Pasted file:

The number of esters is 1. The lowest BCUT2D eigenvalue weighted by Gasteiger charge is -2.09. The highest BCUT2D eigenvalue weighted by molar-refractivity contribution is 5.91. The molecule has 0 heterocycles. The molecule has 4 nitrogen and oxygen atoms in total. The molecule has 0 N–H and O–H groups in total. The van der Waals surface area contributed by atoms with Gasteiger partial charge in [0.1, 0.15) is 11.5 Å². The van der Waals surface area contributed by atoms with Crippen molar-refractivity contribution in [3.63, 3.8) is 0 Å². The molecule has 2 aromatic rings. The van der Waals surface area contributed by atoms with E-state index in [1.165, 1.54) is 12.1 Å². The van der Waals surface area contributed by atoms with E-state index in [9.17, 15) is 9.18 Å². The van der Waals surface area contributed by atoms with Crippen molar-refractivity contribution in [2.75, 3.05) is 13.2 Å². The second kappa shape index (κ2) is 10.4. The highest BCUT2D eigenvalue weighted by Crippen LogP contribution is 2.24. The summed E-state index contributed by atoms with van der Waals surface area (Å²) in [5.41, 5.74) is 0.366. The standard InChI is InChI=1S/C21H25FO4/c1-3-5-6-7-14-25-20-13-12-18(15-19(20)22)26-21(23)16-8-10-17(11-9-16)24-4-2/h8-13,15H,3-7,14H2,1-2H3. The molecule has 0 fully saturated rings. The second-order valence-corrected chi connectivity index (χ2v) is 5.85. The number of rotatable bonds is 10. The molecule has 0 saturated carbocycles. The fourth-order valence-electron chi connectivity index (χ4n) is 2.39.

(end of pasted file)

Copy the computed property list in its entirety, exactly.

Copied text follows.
The number of esters is 1. The lowest BCUT2D eigenvalue weighted by Gasteiger charge is -2.09. The highest BCUT2D eigenvalue weighted by molar-refractivity contribution is 5.91. The molecule has 0 heterocycles. The molecule has 4 nitrogen and oxygen atoms in total. The molecule has 0 N–H and O–H groups in total. The van der Waals surface area contributed by atoms with Gasteiger partial charge in [0.1, 0.15) is 11.5 Å². The van der Waals surface area contributed by atoms with Crippen molar-refractivity contribution in [3.63, 3.8) is 0 Å². The molecule has 2 aromatic rings. The van der Waals surface area contributed by atoms with E-state index in [1.165, 1.54) is 12.1 Å². The van der Waals surface area contributed by atoms with E-state index in [9.17, 15) is 9.18 Å². The van der Waals surface area contributed by atoms with Crippen molar-refractivity contribution in [2.75, 3.05) is 13.2 Å². The second kappa shape index (κ2) is 10.4. The highest BCUT2D eigenvalue weighted by Crippen LogP contribution is 2.24. The summed E-state index contributed by atoms with van der Waals surface area (Å²) in [5.41, 5.74) is 0.366. The standard InChI is InChI=1S/C21H25FO4/c1-3-5-6-7-14-25-20-13-12-18(15-19(20)22)26-21(23)16-8-10-17(11-9-16)24-4-2/h8-13,15H,3-7,14H2,1-2H3. The molecule has 0 fully saturated rings. The second-order valence-corrected chi connectivity index (χ2v) is 5.85. The number of rotatable bonds is 10. The molecule has 0 saturated carbocycles. The fourth-order valence-electron chi connectivity index (χ4n) is 2.39.